Hey, Scripting Guy! How Can I Change a Registry Value Named (Default)?
Hey, Scripting Guy! I am trying to change a registry value that has the name (Default). I can change any registry value that has a “real” name, but I can’t figure out how to change one with the name (Default). If I export the value the name shows up as @, but that doesn’t work in my script, either. How do I change a registry value named (Default)?
Hey, TL. Well, it’s Monday morning as this column is being written, and that comes as a surprise to at least a few people, most notably the Scripting Editor; after all, she didn’t think the Scripting Guy who writes this column would even be alive come Monday morning, let alone be able to come in to work and write this column. That’s because, for his weekend chore, the Scripting Guy who writes this column decided to buy a machete and attack the blackberry bushes that have been growing maniacally in the field behind his house.
“A machete?!?” the Scripting Editor remarked when she heard of his plans. “Those things are dangerous. Do you have any idea what you’re doing?”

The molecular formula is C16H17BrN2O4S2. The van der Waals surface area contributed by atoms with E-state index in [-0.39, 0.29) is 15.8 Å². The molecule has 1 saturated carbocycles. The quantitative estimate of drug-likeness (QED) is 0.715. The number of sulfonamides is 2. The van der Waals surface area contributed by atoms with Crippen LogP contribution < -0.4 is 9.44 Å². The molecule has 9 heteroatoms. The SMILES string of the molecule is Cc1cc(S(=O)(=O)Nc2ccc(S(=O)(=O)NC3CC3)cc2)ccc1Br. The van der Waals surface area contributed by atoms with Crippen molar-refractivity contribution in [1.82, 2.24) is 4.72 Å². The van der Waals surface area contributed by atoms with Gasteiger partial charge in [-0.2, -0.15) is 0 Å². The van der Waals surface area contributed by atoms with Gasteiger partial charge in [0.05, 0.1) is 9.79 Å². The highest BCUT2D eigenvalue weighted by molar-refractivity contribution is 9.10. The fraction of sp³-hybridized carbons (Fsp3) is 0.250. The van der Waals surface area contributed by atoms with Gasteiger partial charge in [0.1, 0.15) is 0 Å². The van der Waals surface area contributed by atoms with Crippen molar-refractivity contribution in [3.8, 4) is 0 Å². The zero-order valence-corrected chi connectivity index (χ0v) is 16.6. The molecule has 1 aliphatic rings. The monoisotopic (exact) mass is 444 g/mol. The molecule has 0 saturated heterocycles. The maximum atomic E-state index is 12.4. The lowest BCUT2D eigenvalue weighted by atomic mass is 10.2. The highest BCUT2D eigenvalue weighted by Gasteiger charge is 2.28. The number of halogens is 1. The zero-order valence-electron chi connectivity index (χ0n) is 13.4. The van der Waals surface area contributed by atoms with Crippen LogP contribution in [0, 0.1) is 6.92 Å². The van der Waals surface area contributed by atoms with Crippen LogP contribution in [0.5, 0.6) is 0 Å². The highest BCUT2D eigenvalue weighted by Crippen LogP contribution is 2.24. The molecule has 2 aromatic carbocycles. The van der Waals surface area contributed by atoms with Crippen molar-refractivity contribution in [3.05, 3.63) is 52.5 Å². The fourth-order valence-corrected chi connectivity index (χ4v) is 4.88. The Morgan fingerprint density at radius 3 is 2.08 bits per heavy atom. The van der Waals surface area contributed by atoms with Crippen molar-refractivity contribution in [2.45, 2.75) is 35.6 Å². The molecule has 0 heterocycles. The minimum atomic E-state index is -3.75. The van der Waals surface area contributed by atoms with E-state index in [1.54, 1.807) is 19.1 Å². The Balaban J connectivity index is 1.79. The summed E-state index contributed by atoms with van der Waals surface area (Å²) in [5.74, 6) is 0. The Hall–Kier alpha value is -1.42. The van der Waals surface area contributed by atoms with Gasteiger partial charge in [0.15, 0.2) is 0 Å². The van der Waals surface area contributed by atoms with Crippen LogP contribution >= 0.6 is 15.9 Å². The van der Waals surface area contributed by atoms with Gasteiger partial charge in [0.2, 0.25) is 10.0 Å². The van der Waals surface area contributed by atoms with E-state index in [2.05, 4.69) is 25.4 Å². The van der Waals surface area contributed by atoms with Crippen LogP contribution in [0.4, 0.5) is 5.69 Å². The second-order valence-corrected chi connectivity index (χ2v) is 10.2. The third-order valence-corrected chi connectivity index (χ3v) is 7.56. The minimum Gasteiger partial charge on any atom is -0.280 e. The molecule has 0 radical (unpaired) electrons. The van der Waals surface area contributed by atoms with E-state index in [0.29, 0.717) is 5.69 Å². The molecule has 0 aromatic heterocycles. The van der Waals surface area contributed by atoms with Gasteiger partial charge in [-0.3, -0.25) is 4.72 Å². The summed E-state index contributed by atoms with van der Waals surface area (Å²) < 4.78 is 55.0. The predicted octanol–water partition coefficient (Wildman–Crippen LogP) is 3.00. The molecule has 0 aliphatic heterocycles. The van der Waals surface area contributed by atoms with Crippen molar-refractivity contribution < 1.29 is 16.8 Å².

“What difference does that make?” replied the Scripting Guy who writes this column. “When do I ever have any idea what I’m doing?”
“Good point,” said the Scripting Editor.
But all’s well that ends well, right? The Scripting Guy who writes this column spent a good 4 or 5 hours hacking away at blackberry bushes on Sunday, and by the time he was done the blackberries had been defeated. (Well, temporarily; if you’ve ever had to deal with blackberry bushes you know that they can never truly be defeated.) In addition to that, the Scripting Guy who writes this column managed to make it into work on time Monday morning.
Oh, and just to put a little icing on the cake, he also had enough fingers and toes left to enable him to write a script that changes a registry value with the name (Default):